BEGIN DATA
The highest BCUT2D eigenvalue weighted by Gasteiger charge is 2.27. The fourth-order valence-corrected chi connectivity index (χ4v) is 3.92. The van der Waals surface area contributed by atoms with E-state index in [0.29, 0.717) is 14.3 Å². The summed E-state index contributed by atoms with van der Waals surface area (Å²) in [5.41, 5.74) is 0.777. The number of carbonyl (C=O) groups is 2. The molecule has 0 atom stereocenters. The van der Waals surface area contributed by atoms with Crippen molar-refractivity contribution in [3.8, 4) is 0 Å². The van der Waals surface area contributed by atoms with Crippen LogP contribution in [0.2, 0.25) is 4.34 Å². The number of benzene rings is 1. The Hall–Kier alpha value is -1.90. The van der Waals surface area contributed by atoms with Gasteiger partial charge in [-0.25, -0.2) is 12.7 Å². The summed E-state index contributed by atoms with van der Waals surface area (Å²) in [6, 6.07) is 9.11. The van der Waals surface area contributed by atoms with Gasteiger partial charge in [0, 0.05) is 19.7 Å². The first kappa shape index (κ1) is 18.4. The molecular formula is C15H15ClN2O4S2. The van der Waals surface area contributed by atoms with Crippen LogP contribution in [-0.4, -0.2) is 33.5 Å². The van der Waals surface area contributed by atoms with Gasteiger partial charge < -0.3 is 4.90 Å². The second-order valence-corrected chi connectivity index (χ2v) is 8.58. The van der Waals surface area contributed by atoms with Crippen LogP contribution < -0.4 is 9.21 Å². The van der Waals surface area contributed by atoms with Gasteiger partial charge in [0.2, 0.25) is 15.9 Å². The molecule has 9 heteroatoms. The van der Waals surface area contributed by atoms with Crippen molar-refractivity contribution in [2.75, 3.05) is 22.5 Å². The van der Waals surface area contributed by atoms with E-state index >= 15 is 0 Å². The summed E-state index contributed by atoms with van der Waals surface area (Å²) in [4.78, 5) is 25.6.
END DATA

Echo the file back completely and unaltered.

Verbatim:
The highest BCUT2D eigenvalue weighted by Gasteiger charge is 2.27. The fourth-order valence-corrected chi connectivity index (χ4v) is 3.92. The van der Waals surface area contributed by atoms with E-state index in [0.29, 0.717) is 14.3 Å². The summed E-state index contributed by atoms with van der Waals surface area (Å²) in [5.41, 5.74) is 0.777. The number of carbonyl (C=O) groups is 2. The molecule has 0 atom stereocenters. The van der Waals surface area contributed by atoms with Crippen molar-refractivity contribution in [3.8, 4) is 0 Å². The van der Waals surface area contributed by atoms with Crippen LogP contribution in [0.2, 0.25) is 4.34 Å². The number of benzene rings is 1. The Hall–Kier alpha value is -1.90. The van der Waals surface area contributed by atoms with Gasteiger partial charge in [-0.25, -0.2) is 12.7 Å². The summed E-state index contributed by atoms with van der Waals surface area (Å²) in [6, 6.07) is 9.11. The van der Waals surface area contributed by atoms with Gasteiger partial charge in [0, 0.05) is 19.7 Å². The first kappa shape index (κ1) is 18.4. The molecular formula is C15H15ClN2O4S2. The van der Waals surface area contributed by atoms with Crippen LogP contribution in [-0.4, -0.2) is 33.5 Å². The van der Waals surface area contributed by atoms with Gasteiger partial charge < -0.3 is 4.90 Å². The second-order valence-corrected chi connectivity index (χ2v) is 8.58. The van der Waals surface area contributed by atoms with Crippen LogP contribution < -0.4 is 9.21 Å². The van der Waals surface area contributed by atoms with Gasteiger partial charge in [0.2, 0.25) is 15.9 Å². The molecule has 9 heteroatoms. The van der Waals surface area contributed by atoms with Crippen molar-refractivity contribution in [2.75, 3.05) is 22.5 Å². The van der Waals surface area contributed by atoms with E-state index >= 15 is 0 Å². The summed E-state index contributed by atoms with van der Waals surface area (Å²) in [4.78, 5) is 25.6.